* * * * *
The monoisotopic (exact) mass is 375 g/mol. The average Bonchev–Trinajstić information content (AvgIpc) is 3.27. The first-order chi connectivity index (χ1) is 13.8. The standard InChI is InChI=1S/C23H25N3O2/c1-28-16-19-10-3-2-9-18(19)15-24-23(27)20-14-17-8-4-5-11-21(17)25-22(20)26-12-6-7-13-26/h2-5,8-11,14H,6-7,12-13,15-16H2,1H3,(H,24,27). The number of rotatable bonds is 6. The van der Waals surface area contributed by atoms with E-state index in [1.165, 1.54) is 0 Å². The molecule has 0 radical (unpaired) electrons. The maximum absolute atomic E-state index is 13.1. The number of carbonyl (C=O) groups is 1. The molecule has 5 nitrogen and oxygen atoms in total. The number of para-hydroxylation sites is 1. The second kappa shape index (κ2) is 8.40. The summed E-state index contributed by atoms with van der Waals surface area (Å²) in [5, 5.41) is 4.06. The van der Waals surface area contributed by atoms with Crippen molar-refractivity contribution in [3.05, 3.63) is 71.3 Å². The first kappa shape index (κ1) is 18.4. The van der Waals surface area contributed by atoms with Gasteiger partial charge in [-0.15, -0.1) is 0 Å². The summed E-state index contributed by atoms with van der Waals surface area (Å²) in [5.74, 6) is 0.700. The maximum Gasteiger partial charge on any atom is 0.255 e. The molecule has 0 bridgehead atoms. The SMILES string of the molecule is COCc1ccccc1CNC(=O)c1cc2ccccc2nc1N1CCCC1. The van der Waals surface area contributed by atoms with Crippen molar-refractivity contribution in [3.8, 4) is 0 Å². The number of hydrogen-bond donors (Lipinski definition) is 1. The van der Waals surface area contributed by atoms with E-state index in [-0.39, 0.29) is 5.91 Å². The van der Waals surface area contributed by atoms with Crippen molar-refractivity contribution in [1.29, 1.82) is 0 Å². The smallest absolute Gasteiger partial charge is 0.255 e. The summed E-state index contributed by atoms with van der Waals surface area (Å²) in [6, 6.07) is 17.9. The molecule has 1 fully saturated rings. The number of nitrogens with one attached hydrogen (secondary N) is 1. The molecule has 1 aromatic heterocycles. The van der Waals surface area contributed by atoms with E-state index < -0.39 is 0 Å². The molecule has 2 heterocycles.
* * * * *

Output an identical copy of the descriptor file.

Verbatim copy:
The monoisotopic (exact) mass is 375 g/mol. The average Bonchev–Trinajstić information content (AvgIpc) is 3.27. The first-order chi connectivity index (χ1) is 13.8. The standard InChI is InChI=1S/C23H25N3O2/c1-28-16-19-10-3-2-9-18(19)15-24-23(27)20-14-17-8-4-5-11-21(17)25-22(20)26-12-6-7-13-26/h2-5,8-11,14H,6-7,12-13,15-16H2,1H3,(H,24,27). The number of rotatable bonds is 6. The van der Waals surface area contributed by atoms with E-state index in [1.165, 1.54) is 0 Å². The molecule has 0 radical (unpaired) electrons. The maximum absolute atomic E-state index is 13.1. The number of carbonyl (C=O) groups is 1. The molecule has 5 nitrogen and oxygen atoms in total. The number of para-hydroxylation sites is 1. The second kappa shape index (κ2) is 8.40. The summed E-state index contributed by atoms with van der Waals surface area (Å²) in [5, 5.41) is 4.06. The van der Waals surface area contributed by atoms with Crippen molar-refractivity contribution in [3.05, 3.63) is 71.3 Å². The first kappa shape index (κ1) is 18.4. The van der Waals surface area contributed by atoms with Gasteiger partial charge in [-0.15, -0.1) is 0 Å². The summed E-state index contributed by atoms with van der Waals surface area (Å²) in [5.74, 6) is 0.700. The maximum Gasteiger partial charge on any atom is 0.255 e. The molecule has 0 bridgehead atoms. The SMILES string of the molecule is COCc1ccccc1CNC(=O)c1cc2ccccc2nc1N1CCCC1. The van der Waals surface area contributed by atoms with Crippen molar-refractivity contribution in [3.8, 4) is 0 Å². The number of hydrogen-bond donors (Lipinski definition) is 1. The van der Waals surface area contributed by atoms with E-state index in [-0.39, 0.29) is 5.91 Å². The van der Waals surface area contributed by atoms with Crippen molar-refractivity contribution in [1.29, 1.82) is 0 Å². The smallest absolute Gasteiger partial charge is 0.255 e. The summed E-state index contributed by atoms with van der Waals surface area (Å²) in [6, 6.07) is 17.9. The molecule has 1 fully saturated rings. The number of nitrogens with one attached hydrogen (secondary N) is 1. The molecule has 1 aromatic heterocycles. The van der Waals surface area contributed by atoms with E-state index < -0.39 is 0 Å². The molecule has 2 heterocycles.